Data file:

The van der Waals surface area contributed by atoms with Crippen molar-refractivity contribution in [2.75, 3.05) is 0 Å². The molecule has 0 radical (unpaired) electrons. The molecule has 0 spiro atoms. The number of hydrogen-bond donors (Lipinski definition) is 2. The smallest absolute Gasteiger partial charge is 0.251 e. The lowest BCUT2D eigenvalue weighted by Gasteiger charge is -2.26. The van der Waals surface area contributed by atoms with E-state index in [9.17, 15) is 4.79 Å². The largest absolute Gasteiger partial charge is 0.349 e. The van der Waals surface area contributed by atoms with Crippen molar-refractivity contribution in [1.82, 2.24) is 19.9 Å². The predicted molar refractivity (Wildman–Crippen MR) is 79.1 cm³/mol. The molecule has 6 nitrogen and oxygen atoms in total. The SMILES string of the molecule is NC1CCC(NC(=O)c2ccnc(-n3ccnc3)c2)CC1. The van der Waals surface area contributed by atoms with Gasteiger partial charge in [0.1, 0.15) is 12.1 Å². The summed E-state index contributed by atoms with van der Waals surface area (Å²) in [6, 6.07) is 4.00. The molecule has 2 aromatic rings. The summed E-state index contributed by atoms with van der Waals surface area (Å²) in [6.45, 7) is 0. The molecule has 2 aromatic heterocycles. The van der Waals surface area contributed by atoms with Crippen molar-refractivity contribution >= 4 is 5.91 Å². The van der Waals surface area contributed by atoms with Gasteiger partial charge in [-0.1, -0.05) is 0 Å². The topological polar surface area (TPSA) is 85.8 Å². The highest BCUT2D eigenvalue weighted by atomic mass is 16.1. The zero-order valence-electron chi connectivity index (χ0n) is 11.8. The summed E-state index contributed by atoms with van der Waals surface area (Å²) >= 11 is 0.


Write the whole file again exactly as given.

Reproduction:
The van der Waals surface area contributed by atoms with Crippen molar-refractivity contribution in [2.75, 3.05) is 0 Å². The molecule has 0 radical (unpaired) electrons. The molecule has 0 spiro atoms. The number of hydrogen-bond donors (Lipinski definition) is 2. The smallest absolute Gasteiger partial charge is 0.251 e. The lowest BCUT2D eigenvalue weighted by Gasteiger charge is -2.26. The van der Waals surface area contributed by atoms with E-state index in [9.17, 15) is 4.79 Å². The largest absolute Gasteiger partial charge is 0.349 e. The van der Waals surface area contributed by atoms with Crippen molar-refractivity contribution in [1.82, 2.24) is 19.9 Å². The predicted molar refractivity (Wildman–Crippen MR) is 79.1 cm³/mol. The molecule has 6 nitrogen and oxygen atoms in total. The SMILES string of the molecule is NC1CCC(NC(=O)c2ccnc(-n3ccnc3)c2)CC1. The van der Waals surface area contributed by atoms with Gasteiger partial charge in [0.1, 0.15) is 12.1 Å². The summed E-state index contributed by atoms with van der Waals surface area (Å²) in [6, 6.07) is 4.00. The molecule has 2 aromatic rings. The summed E-state index contributed by atoms with van der Waals surface area (Å²) in [6.45, 7) is 0. The molecule has 2 aromatic heterocycles. The van der Waals surface area contributed by atoms with Crippen molar-refractivity contribution >= 4 is 5.91 Å². The van der Waals surface area contributed by atoms with Gasteiger partial charge in [-0.1, -0.05) is 0 Å². The topological polar surface area (TPSA) is 85.8 Å². The highest BCUT2D eigenvalue weighted by atomic mass is 16.1. The zero-order valence-electron chi connectivity index (χ0n) is 11.8. The summed E-state index contributed by atoms with van der Waals surface area (Å²) >= 11 is 0.